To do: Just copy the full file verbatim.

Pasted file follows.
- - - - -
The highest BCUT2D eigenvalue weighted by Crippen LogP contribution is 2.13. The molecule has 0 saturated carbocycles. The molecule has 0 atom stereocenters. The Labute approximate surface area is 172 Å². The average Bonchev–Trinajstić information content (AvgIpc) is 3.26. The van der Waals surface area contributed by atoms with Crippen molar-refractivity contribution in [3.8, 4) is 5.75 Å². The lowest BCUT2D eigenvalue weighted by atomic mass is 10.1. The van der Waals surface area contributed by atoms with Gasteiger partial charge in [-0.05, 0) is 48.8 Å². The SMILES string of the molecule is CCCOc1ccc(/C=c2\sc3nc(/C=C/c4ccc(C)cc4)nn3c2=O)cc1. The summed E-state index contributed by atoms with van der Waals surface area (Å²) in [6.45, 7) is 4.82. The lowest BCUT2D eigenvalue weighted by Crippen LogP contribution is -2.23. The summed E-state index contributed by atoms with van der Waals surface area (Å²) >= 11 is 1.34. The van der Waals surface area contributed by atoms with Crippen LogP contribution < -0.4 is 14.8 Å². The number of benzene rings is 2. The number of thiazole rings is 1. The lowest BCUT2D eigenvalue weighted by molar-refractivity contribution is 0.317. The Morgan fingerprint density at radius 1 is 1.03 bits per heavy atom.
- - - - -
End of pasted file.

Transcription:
The highest BCUT2D eigenvalue weighted by Crippen LogP contribution is 2.13. The molecule has 0 saturated carbocycles. The molecule has 0 atom stereocenters. The Labute approximate surface area is 172 Å². The average Bonchev–Trinajstić information content (AvgIpc) is 3.26. The van der Waals surface area contributed by atoms with Crippen molar-refractivity contribution in [3.8, 4) is 5.75 Å². The lowest BCUT2D eigenvalue weighted by atomic mass is 10.1. The van der Waals surface area contributed by atoms with Gasteiger partial charge in [-0.05, 0) is 48.8 Å². The SMILES string of the molecule is CCCOc1ccc(/C=c2\sc3nc(/C=C/c4ccc(C)cc4)nn3c2=O)cc1. The summed E-state index contributed by atoms with van der Waals surface area (Å²) in [6.45, 7) is 4.82. The lowest BCUT2D eigenvalue weighted by Crippen LogP contribution is -2.23. The summed E-state index contributed by atoms with van der Waals surface area (Å²) >= 11 is 1.34. The van der Waals surface area contributed by atoms with Crippen LogP contribution < -0.4 is 14.8 Å². The number of benzene rings is 2. The number of thiazole rings is 1. The lowest BCUT2D eigenvalue weighted by molar-refractivity contribution is 0.317. The Morgan fingerprint density at radius 1 is 1.03 bits per heavy atom.